Cancelling Christmas in India? Coerced ‘conversion’ and good governance
India's government and media are arguing over whether a minister tried to make students come to school on Christmas Day. Controversy continues over coerced mass conversions. It is a time of deep insecurity for religious minorities.
After CIA torture report: rebuilding a culture of rights
A US Senate report revealing widespread use of torture by the Central Intelligence Agency has stirred up heated debate. International human rights activists have called for those responsible to be held to account, though CIA director John Brennan has defended the agency’s record.
No rejoicing here: Scottish Episcopal Church’s marriage guidance
Many Christians regard their wedding day as one of the most joyful, and spiritually significant, in their lives. Those preparing to celebrate marriage are part of the body of the church, whose other members may wish to rejoice with and support them as they make a costly, as well as fulfilling, commitment.
Women bishops welcome step but culture still needs to change
The Church of England has taken the final step in allowing women as well as men to be chosen as bishops (http://www.ekklesia.co.uk/node/21059). General synod members, meeting in London, voted by a show of hands that “A man or a woman may be consecrated to the office of bishop.”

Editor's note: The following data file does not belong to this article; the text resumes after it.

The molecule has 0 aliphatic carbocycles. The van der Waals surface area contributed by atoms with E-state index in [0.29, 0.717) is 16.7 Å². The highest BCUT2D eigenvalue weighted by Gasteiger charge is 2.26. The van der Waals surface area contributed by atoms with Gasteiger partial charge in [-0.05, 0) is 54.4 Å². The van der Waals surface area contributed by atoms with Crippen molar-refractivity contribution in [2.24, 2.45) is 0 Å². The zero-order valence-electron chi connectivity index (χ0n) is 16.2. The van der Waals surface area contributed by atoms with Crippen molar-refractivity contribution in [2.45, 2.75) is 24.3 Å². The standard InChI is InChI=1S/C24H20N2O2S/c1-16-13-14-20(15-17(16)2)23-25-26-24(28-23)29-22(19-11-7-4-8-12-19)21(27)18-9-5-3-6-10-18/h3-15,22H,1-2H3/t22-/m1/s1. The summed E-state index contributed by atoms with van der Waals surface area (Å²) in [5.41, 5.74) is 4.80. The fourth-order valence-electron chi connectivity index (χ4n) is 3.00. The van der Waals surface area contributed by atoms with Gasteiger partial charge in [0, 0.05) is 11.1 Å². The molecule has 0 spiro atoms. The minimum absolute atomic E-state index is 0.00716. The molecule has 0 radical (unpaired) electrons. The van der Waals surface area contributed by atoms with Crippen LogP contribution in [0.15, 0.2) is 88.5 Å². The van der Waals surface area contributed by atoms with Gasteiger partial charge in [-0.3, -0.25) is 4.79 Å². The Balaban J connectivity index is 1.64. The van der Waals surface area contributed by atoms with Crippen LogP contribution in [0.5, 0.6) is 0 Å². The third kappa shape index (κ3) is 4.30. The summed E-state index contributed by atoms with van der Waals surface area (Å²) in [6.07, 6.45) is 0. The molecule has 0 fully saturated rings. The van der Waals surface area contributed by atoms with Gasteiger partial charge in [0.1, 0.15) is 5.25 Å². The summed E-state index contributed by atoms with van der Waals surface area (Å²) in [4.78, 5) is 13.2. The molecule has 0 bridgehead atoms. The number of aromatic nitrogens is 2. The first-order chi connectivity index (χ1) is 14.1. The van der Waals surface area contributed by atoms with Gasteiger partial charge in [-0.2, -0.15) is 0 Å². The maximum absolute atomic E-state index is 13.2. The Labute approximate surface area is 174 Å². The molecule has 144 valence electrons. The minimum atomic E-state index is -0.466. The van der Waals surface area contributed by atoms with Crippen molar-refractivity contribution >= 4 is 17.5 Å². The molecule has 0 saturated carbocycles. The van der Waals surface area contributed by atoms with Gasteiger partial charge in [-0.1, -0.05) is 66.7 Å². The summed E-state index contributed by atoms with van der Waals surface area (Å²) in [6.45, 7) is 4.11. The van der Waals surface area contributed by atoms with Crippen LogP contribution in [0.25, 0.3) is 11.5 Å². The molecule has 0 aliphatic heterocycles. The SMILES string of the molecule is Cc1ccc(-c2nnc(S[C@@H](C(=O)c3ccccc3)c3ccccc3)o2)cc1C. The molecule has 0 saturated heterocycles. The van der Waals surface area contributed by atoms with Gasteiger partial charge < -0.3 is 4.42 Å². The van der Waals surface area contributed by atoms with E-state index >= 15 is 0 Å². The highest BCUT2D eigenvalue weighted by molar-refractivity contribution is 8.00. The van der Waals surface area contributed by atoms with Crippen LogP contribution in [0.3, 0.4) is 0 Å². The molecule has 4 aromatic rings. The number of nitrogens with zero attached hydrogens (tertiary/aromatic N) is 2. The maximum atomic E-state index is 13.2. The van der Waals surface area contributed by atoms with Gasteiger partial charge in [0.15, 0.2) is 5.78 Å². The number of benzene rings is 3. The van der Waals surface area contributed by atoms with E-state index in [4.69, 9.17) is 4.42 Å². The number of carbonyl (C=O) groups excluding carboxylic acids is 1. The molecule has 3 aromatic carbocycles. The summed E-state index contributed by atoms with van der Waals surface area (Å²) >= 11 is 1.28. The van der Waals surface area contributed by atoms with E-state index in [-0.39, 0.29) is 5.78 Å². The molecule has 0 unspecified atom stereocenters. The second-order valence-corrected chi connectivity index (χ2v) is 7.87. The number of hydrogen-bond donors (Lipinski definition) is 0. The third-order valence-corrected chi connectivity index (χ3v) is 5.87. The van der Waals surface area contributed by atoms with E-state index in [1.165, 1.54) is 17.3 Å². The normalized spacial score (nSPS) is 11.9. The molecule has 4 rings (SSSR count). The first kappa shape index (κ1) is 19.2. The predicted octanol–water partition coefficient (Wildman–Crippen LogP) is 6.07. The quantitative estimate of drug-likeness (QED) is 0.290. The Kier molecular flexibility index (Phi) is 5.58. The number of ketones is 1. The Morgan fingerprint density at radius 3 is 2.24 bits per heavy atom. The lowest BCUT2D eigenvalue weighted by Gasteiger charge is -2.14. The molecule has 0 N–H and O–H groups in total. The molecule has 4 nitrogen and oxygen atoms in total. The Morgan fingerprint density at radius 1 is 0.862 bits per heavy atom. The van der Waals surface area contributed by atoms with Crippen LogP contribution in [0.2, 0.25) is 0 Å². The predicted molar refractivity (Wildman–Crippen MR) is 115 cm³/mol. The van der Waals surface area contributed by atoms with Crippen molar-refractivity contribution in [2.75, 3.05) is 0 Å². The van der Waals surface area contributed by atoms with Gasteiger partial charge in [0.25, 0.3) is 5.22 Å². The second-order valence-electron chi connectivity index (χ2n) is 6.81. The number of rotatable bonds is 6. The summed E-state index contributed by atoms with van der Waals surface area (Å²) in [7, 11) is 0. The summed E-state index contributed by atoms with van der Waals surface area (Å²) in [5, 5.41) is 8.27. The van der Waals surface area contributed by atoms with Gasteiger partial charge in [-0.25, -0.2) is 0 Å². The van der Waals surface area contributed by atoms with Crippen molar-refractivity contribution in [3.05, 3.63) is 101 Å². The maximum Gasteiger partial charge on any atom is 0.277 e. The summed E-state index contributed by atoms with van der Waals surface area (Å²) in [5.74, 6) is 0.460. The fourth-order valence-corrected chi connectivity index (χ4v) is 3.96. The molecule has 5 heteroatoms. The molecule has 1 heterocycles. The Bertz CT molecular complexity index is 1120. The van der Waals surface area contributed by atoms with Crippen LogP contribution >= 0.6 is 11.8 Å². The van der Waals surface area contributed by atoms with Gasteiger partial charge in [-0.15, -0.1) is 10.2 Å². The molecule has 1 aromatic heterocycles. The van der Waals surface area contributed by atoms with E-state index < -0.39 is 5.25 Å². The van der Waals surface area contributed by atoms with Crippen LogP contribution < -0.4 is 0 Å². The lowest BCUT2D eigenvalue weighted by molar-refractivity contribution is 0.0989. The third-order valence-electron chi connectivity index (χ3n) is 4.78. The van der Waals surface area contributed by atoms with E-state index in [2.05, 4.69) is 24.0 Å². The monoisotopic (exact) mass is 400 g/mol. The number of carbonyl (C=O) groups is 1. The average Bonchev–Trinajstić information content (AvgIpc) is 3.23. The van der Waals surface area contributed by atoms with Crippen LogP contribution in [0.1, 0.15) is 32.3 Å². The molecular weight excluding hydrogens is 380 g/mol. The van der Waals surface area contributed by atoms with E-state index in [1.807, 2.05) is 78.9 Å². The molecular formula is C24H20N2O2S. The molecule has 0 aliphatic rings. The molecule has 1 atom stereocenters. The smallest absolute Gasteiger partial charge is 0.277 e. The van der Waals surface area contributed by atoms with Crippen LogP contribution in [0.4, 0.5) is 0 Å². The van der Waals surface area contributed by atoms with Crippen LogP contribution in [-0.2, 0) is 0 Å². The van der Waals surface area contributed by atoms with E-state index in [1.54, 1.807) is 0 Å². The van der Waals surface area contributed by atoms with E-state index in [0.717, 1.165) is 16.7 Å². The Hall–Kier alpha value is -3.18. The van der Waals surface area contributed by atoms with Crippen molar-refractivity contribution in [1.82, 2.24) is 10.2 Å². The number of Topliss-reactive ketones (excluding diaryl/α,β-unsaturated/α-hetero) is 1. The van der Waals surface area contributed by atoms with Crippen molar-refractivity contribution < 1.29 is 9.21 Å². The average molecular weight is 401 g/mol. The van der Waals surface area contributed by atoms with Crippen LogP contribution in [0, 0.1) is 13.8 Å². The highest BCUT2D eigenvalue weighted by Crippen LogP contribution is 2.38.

Open Church conference 2015 to promote dialogue on sexuality
On 10-11 April 2015, Christians will gather in Waterloo for Open Church, a conference on ‘The church, sexuality, mission and the future’. It will be held against a background of increasing debate in evangelical circles on sexual ethics.
Marriage equality is a worthy cause, and UK laws rightly ban discrimination on grounds of sexual orientation. But a legal case by the Equality Commission for Northern Ireland against a bakery unhelpfully confuses different issues.
Cruel treatment of thousands with degenerative conditions
Thousands of people unable to work because of progressive conditions are being placed in a work-related activity group, even if assessors admit they are unlikely ever to recover, the UK government admitted.